Updated: 07/10/2014 02:08

S'poreans must prevent loved ones from being radicalised by radical propaganda, says DPM Teo



S'poreans must prevent loved ones from being radicalised by radical propaganda, says DPM Teo

As many as 12,000 foreigners may have already gone to fight in Syria.

Among them are a handful of known Singaporeans. 

Deputy Prime Minister Teo Chee Hean says those who have returned to this region are a security threat to Singapore especially if they are Singaporeans. 

Mr Teo, who's also the Home Affairs Minister, outlined in Parliament the steps being taken to address this threat. 

Mr Teo says a key challenge is to counter the radical propaganda used by terrorists to recruit foreign fighters. 

He says the core issue is one of ideology, between those who distort Islam for their violent political ends, and those who uphold it as a religion of peace. 

Mr Teo says the government has discussed the security concerns arising from the Syrian conflict with Singapore's religious leaders. 

And they're going to expand ongoing efforts to counter radical ideology. 

"The objective of these efforts is to marginalise militant ideas and prevent them from gaining a foothold among the wider community." 

Mr Teo says social media and the Internet have also been a game-changer in the Syrian conflict.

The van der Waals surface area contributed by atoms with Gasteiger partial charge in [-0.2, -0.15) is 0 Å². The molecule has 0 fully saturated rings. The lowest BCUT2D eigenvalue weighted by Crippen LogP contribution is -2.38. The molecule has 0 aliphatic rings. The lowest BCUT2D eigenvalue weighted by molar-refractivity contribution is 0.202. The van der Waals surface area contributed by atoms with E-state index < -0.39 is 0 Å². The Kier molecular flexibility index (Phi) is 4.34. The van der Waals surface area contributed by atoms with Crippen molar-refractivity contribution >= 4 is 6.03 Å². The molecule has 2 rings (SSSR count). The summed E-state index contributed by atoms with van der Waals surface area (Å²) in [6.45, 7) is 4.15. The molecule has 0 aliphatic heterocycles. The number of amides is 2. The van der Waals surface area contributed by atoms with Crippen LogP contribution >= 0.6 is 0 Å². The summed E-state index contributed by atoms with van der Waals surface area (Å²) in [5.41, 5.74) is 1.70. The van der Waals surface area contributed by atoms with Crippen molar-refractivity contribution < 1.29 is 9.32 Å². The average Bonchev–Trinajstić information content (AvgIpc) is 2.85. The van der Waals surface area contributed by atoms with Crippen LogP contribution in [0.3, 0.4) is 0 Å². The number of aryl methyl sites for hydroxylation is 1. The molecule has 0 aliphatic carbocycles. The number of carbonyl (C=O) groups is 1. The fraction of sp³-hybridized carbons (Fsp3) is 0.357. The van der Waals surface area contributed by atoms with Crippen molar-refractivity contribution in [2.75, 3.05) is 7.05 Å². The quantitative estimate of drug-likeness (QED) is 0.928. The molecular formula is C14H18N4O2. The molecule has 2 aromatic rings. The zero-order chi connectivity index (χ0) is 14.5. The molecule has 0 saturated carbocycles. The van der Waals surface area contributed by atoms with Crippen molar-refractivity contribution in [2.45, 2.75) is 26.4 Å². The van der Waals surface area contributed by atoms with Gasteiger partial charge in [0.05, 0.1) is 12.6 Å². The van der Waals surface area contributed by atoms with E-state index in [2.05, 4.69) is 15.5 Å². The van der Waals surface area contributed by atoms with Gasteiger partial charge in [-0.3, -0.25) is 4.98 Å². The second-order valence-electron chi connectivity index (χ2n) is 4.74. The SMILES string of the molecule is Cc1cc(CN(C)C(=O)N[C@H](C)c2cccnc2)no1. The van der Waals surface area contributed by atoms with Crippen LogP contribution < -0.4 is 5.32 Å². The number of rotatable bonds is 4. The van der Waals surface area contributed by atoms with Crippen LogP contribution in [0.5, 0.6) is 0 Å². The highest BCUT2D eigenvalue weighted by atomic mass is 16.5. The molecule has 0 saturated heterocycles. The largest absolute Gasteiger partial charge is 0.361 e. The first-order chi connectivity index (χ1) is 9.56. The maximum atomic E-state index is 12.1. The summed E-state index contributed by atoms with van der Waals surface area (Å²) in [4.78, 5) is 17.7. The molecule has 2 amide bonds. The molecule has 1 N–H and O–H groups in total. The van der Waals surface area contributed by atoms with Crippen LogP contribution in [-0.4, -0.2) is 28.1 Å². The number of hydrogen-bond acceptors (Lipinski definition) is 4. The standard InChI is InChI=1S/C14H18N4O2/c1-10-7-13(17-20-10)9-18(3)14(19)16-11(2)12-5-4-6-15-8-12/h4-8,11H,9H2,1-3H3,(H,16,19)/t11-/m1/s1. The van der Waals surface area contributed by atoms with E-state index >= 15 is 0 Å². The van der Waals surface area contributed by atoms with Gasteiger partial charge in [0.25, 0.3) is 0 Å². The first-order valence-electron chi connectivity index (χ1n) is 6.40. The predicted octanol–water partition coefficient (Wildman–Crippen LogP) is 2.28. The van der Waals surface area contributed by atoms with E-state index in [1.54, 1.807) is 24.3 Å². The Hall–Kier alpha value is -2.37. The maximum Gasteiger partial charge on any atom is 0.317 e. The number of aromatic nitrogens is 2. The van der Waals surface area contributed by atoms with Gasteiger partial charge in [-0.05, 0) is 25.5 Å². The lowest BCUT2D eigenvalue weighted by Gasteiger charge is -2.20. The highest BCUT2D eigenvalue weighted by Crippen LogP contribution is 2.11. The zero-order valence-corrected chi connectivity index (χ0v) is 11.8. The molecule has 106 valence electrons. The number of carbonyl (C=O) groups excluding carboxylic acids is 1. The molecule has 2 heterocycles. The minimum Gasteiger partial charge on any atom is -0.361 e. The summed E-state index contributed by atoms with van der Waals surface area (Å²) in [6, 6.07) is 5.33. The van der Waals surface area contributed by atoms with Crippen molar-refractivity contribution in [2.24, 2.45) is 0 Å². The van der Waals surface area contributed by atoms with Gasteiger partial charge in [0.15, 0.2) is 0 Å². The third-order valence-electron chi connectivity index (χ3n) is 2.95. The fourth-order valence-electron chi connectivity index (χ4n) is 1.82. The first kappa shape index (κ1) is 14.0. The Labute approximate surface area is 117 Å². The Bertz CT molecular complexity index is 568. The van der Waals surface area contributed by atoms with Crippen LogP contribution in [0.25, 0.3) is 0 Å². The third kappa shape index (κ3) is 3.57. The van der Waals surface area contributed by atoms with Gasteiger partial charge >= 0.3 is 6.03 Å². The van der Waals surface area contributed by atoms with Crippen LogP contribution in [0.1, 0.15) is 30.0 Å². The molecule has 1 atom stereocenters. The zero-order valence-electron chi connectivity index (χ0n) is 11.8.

And young people are particularly vulnerable to online propaganda. 

As it's not possible to insulate Singaporeans against such rhetoric.

Mr Teo says Singaporeans must play their part in preventing their loved ones and friends from becoming radicalised. 

"They should seek help by bringing such individuals to the attention of the authorities early, rather than let the individual go deeper down the path towards violence, and causing the death of others, and of themselves." 

Mr Teo says Singaporeans who wish to help victims of the Syrian conflict can do so by giving humanitarian aid through bona fide local organisations. 

He strongly advises them, however, to check with the Islamic Religious Council of Singapore, or MUIS, before making any donations as some foreign humanitarian organisations may actually be a cover for radicals, who use them to raise money, or recruit fighters. 

And he urged Singaporeans not to allow any fallout from the Syrian conflict to unravel efforts to strengthen trust and religious harmony here.

-By John Yip

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